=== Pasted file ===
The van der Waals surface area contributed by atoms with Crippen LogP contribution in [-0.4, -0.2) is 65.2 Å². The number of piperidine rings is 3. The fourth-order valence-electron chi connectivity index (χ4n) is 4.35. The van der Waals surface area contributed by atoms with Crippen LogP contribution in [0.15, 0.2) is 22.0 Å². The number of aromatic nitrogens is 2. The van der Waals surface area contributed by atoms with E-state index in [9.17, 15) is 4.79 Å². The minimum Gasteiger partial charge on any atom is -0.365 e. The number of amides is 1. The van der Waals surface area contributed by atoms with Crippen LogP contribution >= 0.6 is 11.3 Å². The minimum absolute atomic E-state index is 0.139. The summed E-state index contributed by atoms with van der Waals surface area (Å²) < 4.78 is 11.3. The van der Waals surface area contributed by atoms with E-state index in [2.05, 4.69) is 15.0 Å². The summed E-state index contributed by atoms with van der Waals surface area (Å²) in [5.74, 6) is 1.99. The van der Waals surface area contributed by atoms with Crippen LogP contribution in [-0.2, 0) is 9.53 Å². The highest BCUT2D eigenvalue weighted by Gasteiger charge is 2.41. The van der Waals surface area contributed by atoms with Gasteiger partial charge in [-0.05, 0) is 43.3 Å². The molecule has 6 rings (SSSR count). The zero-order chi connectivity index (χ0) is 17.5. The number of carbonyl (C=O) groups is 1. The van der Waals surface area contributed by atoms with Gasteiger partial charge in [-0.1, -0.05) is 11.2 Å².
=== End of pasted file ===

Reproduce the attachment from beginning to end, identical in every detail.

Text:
The van der Waals surface area contributed by atoms with Crippen LogP contribution in [-0.4, -0.2) is 65.2 Å². The number of piperidine rings is 3. The fourth-order valence-electron chi connectivity index (χ4n) is 4.35. The van der Waals surface area contributed by atoms with Crippen LogP contribution in [0.15, 0.2) is 22.0 Å². The number of aromatic nitrogens is 2. The van der Waals surface area contributed by atoms with E-state index in [9.17, 15) is 4.79 Å². The minimum Gasteiger partial charge on any atom is -0.365 e. The number of amides is 1. The van der Waals surface area contributed by atoms with Crippen LogP contribution >= 0.6 is 11.3 Å². The minimum absolute atomic E-state index is 0.139. The summed E-state index contributed by atoms with van der Waals surface area (Å²) < 4.78 is 11.3. The van der Waals surface area contributed by atoms with E-state index in [2.05, 4.69) is 15.0 Å². The summed E-state index contributed by atoms with van der Waals surface area (Å²) in [5.74, 6) is 1.99. The van der Waals surface area contributed by atoms with Crippen LogP contribution in [-0.2, 0) is 9.53 Å². The highest BCUT2D eigenvalue weighted by Gasteiger charge is 2.41. The van der Waals surface area contributed by atoms with Gasteiger partial charge in [-0.05, 0) is 43.3 Å². The molecule has 6 rings (SSSR count). The zero-order chi connectivity index (χ0) is 17.5. The number of carbonyl (C=O) groups is 1. The van der Waals surface area contributed by atoms with Gasteiger partial charge in [-0.1, -0.05) is 11.2 Å².